As we inch ever closer to getting Project Miatabusa on a dyno, more and more unfinished business keeps revealing itself. Ok, the car starts and runs now, but it still has lots of disconnected hoses, gauges not working, and untested changes waiting to blow things up.
Neel Vasaveda of Apex Speed Technology is on board to tune the engine. I keep mentioning Neel as some guy who knows more about Hayabusa engines than we do, but his tuning expertise goes much deeper than that. Neel does engine management, wiring, and race support for a staggering variety of serious race teams, like the Jordan Suzuki AMA superbike team, The Porsches of Magnus Racing and The Racers Group (between them, 24 Hours of Daytona winners in 2009, 20011 and 2012), and Leslie Porterfield's Bonneville bikes. But this pro-racing stuff is a total snore compared to the oddball special projects he's always entangling himself with. Like replacing the pathetic '80s Italian dual ECUs on a Lamborghini LM002 with a Pectel SQ6, or making sure there's enough electronic wizardry in this V10 E30 M3 to match its mechanical awesometude, or cleaning up the mess that is a certain Hayabusa-powered Miata. Yeah, we're in good company here...
Experienced as he is, we're not gonna ask Neel to tune this thing by ear. Good tuning requires data. Most dynos have widebands you can stick up the tailpipe but that data is always suspect. You have no idea of the quality or history of the sensor, and the exhaust in the tailpipe took some non-negligible amount of time to get to the tailpipe. If the engine is revving quickly, you could be reading data that is a few hundred rpm out of date.
More importantly, the Hayabusa has different air/fuel trims for each cylinder, partially in an attempt to adjust for the inconsistent airflow caused by the unusual pairing of its 4-2-1 header. Since we replaced that header with a 4-into-1 header custom made by SPD, there's a really good chance fuelling is going to be wrong on at least two of those cylinders. The only way to know is to simultaneously sample the air/fuel ratio directly at each exhaust port.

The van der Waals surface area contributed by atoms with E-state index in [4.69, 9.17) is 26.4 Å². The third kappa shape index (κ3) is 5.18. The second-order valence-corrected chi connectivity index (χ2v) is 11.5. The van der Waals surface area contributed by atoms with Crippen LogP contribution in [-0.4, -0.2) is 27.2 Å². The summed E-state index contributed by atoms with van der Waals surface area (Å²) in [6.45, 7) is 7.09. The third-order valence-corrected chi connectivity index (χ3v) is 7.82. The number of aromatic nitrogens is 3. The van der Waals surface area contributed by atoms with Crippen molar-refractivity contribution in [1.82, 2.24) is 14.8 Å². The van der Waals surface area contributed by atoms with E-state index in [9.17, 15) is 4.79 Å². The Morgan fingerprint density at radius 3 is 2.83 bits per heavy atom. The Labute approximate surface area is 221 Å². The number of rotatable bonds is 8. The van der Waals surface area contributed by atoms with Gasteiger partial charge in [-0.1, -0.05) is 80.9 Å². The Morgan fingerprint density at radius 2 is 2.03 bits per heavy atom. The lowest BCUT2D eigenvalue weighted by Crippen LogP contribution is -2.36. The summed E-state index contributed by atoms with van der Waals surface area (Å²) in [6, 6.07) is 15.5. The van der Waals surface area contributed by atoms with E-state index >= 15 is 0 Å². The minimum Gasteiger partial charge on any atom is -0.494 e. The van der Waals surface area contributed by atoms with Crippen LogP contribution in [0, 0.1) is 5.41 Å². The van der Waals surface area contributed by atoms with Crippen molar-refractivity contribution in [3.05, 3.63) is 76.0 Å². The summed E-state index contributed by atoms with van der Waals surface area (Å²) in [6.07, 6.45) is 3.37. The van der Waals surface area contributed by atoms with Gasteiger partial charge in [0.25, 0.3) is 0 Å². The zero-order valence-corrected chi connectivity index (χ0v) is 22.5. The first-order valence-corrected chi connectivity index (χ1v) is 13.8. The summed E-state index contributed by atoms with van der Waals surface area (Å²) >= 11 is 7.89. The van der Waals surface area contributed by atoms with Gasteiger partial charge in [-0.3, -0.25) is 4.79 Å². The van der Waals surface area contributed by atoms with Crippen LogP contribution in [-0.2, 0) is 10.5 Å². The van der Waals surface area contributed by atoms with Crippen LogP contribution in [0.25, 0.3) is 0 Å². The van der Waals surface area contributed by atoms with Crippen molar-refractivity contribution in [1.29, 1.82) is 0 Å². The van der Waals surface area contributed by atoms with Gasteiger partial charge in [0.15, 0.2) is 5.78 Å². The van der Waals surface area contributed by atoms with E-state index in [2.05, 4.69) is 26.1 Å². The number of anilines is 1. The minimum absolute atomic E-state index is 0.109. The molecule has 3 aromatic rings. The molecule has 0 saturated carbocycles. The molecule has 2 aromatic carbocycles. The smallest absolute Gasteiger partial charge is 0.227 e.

To make this happen, we grabbed an AEM 4-Channel Wideband UEGO Controller. Wideband O2 sensors aren't just a simple self-contained sensor that spits out a voltage corresponding to air/fuel ratio. The sensor works in a feedback loop with some complex controller electronics. If you want the full scoop on how this works, dig way back in the MotoIQ archives to Mike Kojima's story on how widebands work, which was one of the first stories published on this site. Otherwise, just understand that the electronics are complex and expensive, and having one box that simultaneously controls four sensors is quite handy.
One cool feature of the AEM 4-Channel Controller we're not using yet is the backpressure compensation. If you read Kojima's story, you'll understand that accurate sensor readings rely on the sensor being near ambient pressure. if you have a lot of backpressure, the readings will drift. This is why you should never put a wideband before a turbo. But if you want individual cylinder data on a turbo car (and isn't that why you have a 4-channel?), you can install an exhaust pressure sensor and the UEGO controller will automatically compensate the readings. The box comes pre-wired for this feature, but doesn't come with the pressure sensor, since not everyone has a turbo (yet).
Even though the AEM 4-Channel UEGO controller can control up to 4 sensors, the box only comes with one. This way you're not paying extra for unnecessary sensors if you're tuning a Geo Metro. Keep this in mind when ordering!
The sensor comes with AEM's Stainless Tall Manifold Bung, shown above. The bung is extra-tall to hold the sensor farther out of the exhaust stream. The sensing element is still in the stinky stuff, but the recessed position is less disruptive to exhaust flow. The bung is also finned to help keep the sensor from overheating with high EGTs. Both these features are hugely important when installing sensors on the small, hot, flow-sensitive header primaries!
Before drilling big holes in the sexy SPD header, I wanted to test fit the bungs to make sure they were in positions that didn't block bolt access to the header flanges or air injection fittings, and left wrench room for installing the sensors themselves. I did this mockup with cyanocrylate glue (a.k.a. Super Glue). Just go to any hobby shop that deals with model airplanes and ask for CA glue. The Zip Kicker activator makes the glue cure instantly, so there's no need to sit and wait. Just put two drops of glue on the bung, put it where you want it, and spray the activator on it. There will be a little crackling sound, a toxic plume of stink, and sometimes even a little plume of smoke, and BAM, the sensor is locked in place. The glue is still weak enough to break off by hand, but the bung is held on well enough to confirm wrench clearances.
These sensor locations were deemed wrench safe, so I took the header, with bungs glued in place, to Mario Lozano at TSR Fabrication in Gardena, CA. Having the bungs glued in place annoyed Mario slightly, since he had to clean the glue residue, but there was no question where the bungs had to be.
(By the way, the air injection fittings shown here will cause some minor complication. If the air injection system is operating during tuning, the extra oxygen will throw off the air/fuel readings, so we'll have to be careful to plug the air injection's inlet every time we test.)